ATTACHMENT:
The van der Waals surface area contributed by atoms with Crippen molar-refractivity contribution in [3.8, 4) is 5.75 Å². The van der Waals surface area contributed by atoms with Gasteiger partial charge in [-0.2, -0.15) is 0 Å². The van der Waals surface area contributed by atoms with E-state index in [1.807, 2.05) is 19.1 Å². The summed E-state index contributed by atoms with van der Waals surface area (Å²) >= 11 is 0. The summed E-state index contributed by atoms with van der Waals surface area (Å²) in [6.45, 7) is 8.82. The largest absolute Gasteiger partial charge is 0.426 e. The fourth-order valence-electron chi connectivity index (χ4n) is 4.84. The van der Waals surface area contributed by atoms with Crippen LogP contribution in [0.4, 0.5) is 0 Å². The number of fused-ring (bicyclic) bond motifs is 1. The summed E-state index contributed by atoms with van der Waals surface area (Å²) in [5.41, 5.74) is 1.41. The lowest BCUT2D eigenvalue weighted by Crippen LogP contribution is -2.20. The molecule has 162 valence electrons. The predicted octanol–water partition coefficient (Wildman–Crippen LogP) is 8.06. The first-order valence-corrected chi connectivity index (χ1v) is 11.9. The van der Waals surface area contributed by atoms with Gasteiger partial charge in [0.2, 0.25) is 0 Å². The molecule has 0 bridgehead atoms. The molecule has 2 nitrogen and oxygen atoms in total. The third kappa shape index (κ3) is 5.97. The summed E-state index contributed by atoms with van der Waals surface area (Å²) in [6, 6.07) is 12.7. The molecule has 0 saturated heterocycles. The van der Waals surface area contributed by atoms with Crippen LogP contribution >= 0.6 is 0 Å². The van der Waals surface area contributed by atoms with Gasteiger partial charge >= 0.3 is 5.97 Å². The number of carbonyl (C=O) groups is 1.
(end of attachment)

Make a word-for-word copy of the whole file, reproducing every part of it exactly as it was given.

The van der Waals surface area contributed by atoms with Crippen molar-refractivity contribution in [3.8, 4) is 5.75 Å². The van der Waals surface area contributed by atoms with Gasteiger partial charge in [-0.2, -0.15) is 0 Å². The van der Waals surface area contributed by atoms with E-state index in [1.807, 2.05) is 19.1 Å². The summed E-state index contributed by atoms with van der Waals surface area (Å²) >= 11 is 0. The summed E-state index contributed by atoms with van der Waals surface area (Å²) in [6.45, 7) is 8.82. The largest absolute Gasteiger partial charge is 0.426 e. The fourth-order valence-electron chi connectivity index (χ4n) is 4.84. The van der Waals surface area contributed by atoms with Crippen LogP contribution in [0.4, 0.5) is 0 Å². The number of fused-ring (bicyclic) bond motifs is 1. The summed E-state index contributed by atoms with van der Waals surface area (Å²) in [5.41, 5.74) is 1.41. The lowest BCUT2D eigenvalue weighted by Crippen LogP contribution is -2.20. The molecule has 162 valence electrons. The predicted octanol–water partition coefficient (Wildman–Crippen LogP) is 8.06. The first-order valence-corrected chi connectivity index (χ1v) is 11.9. The van der Waals surface area contributed by atoms with Gasteiger partial charge in [0.2, 0.25) is 0 Å². The molecule has 0 bridgehead atoms. The molecule has 2 nitrogen and oxygen atoms in total. The third kappa shape index (κ3) is 5.97. The summed E-state index contributed by atoms with van der Waals surface area (Å²) in [6, 6.07) is 12.7. The molecule has 0 saturated heterocycles. The van der Waals surface area contributed by atoms with Crippen LogP contribution >= 0.6 is 0 Å². The van der Waals surface area contributed by atoms with Gasteiger partial charge >= 0.3 is 5.97 Å². The number of carbonyl (C=O) groups is 1.